Taking into account the reductions already agreed upon in the tax reform, the combined effect will be a reduction in the top tax rate on net positive capital income from 59.7 percent in 2009 to 42.7 percent in 2014. An increase in the after-tax marginal income of more than 40 percent.

Finally, the tax reform also lowered the tax on capital income from shares, which is taxed separately from other incomes. In 2009, dividends and capital gains from shares were taxed at 28 percent up to a total of DKK 48,300 (€ 6,480); at 43 percent for the amount between DKK 48,300 and 106,100 (€ 6,480-14,240); and at 45 percent for any amount above. The thresholds are automatically shared between spouses. As part of the tax reform, the 45 percent bracket was abolished and the top rate lowered to 42 percent. Thus, a married couple will pay 28 percent on the first DKK 96,600 (€ 12,960) in combined income from dividends and capital gains from shares – and 42 percent on any amount above this level. In 2012, the low rate will be reduced to 27 percent.

Broader tax base

In line with all other major Danish tax reforms for the last 30 years – and indeed most tax reforms in the OECD countries – the lowering of marginal taxes on personal income were in large parts financed by a broadening of the tax base.

The single largest contribution came in the form of a one-year (2010) freeze of the automatic adjustment of all thresholds in the tax system. Normally, all thresholds in the tax system are adjusted upwards yearly to take account of the increase in wages. The adjustment is based on the development in wages two years prior, that is, the 2010 adjustment would have been based on the (quite substantial) wage increases of 2008. By suspending the adjustment, the government permanently increased the tax revenue by DKK 5 billion (€ 670 million), financing one sixth of the total tax reform.

As part of the economic recovery package, passed in 2010, the threshold freeze was prolonged another three years, meaning that tax thresholds will not be increased until 2014.

The tax reform also broadened the tax base by instituting maximum levels for some tax deductions, such as a DKK 100,000 (€13,420) maximum tax deduction for contributions to certain pension schemes. Hitherto, contributions to labour market pension schemes with monthly pension payments for at least 10 years (not lump sum pensions) were deductible against all income taxes except the 8 percent labour market contribution (consequently, payments from pensions are not subject to labour market contribution). Now, only the first DKK 100,000 (€13,420) will be deductible against other taxes, except if the payments are made into a lifelong pension scheme (annuity), in which case there is no maximum deduction.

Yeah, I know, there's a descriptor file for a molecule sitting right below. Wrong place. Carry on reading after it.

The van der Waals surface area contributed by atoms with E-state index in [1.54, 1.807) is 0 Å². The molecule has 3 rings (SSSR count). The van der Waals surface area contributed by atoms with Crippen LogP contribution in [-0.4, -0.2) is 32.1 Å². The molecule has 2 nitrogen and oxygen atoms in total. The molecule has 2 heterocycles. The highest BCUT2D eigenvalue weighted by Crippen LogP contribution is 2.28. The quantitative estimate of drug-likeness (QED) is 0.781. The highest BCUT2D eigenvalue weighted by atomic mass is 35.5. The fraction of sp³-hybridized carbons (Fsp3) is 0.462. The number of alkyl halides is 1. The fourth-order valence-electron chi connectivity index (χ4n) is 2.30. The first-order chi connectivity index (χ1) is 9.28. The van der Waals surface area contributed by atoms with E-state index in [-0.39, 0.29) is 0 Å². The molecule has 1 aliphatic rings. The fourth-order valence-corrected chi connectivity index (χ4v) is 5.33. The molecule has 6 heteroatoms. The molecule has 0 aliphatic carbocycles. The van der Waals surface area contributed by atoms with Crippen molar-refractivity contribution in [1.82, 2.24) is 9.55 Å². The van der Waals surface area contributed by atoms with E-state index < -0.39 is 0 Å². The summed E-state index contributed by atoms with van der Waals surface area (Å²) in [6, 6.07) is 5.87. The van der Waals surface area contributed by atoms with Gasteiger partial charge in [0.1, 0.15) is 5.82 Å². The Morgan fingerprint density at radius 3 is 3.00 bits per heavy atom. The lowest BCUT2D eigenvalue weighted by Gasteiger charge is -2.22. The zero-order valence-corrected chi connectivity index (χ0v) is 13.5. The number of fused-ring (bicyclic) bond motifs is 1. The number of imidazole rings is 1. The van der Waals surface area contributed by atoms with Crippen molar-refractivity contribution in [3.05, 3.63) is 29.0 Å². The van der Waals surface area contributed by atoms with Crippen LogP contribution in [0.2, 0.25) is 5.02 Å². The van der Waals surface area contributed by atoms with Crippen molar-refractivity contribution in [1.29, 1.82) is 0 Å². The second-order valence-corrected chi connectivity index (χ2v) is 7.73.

Related, the tax reform introduced a temporary “equalisation tax” on large pensions payment meant to offset the “unfairness” that current pensioners or persons facing pension in the near future (with large pensions) would pay a maximum marginal tax on their pension payments of 52.2 percent, while having (as workers) enjoyed a deduction on their pension contributions of up to 59.7 percent (top marginal tax excluding labour market contribution). Originally, the government toyed with the idea of having the equalisation tax for some 30 years, but in the end, a 6 percent surtax was agreed upon (reflecting the abolished “middle tax”) for the years 2011-14, where after the rate will be reduced by one percentage point in the years 2015-2020. The tax applies to total pension payments exceeding DKK 362,800/year (€48,680).

The tax base for personal income taxes were also broadened by introducing a number of add-ons to taxable income, such as an add-on to taxable income for employees with company car available for private use. The size of the add-on depends on the mileage of the car and comes on top of the regular taxation of company cars.

More controversially, a DKK 3,000/year (€ 400) add-on to taxable income was introduced for employees with (partly or fully) employer-paid telephone, PC or Internet available for private use outside the workplace. This corresponds to a tax of DKK 1,200-1,700/year (€ 160-230) depending on income (top income tax payer or not). This “multi-media tax” has been hotly criticised and, late in 2010, the tax was amended so that married couples – if both are eligible for the tax – receive a 25 percent discount on the tax.

More fundamental, the value of most tax deductions to the personal income will be gradually reduced, beginning in 2012. Today, expenses related to the earning of income (e.g. unemployment insurance contribution, labour union membership fee, and a standardised transportation expense based on the distance between home and work) as well as any net negative capital income are deductible against municipal taxes and the 8 percent health contribution, which replaced the county tax in 2007 (making for an average tax value of 33.6 percent).

Beginning in 2012 the health contribution will be gradually phased out one percentage point per year, while the bottom tax rate will be increased correspondingly. By 2019 the health contribution will be abolished and the tax value of most standard deductions will thus be reduced to 25.6 percent (average municipal and church tax rate). As part of the tax reform, some standard deductions have been raised to (fully or partly) offset the effect, and the first DKK 50,000 (€6,710) in net negative capital income (double for married couples) will still be deductible at against municipal taxes plus 8 percent. However, the amount will not be indexes and thus be reduced in real terms by inflation.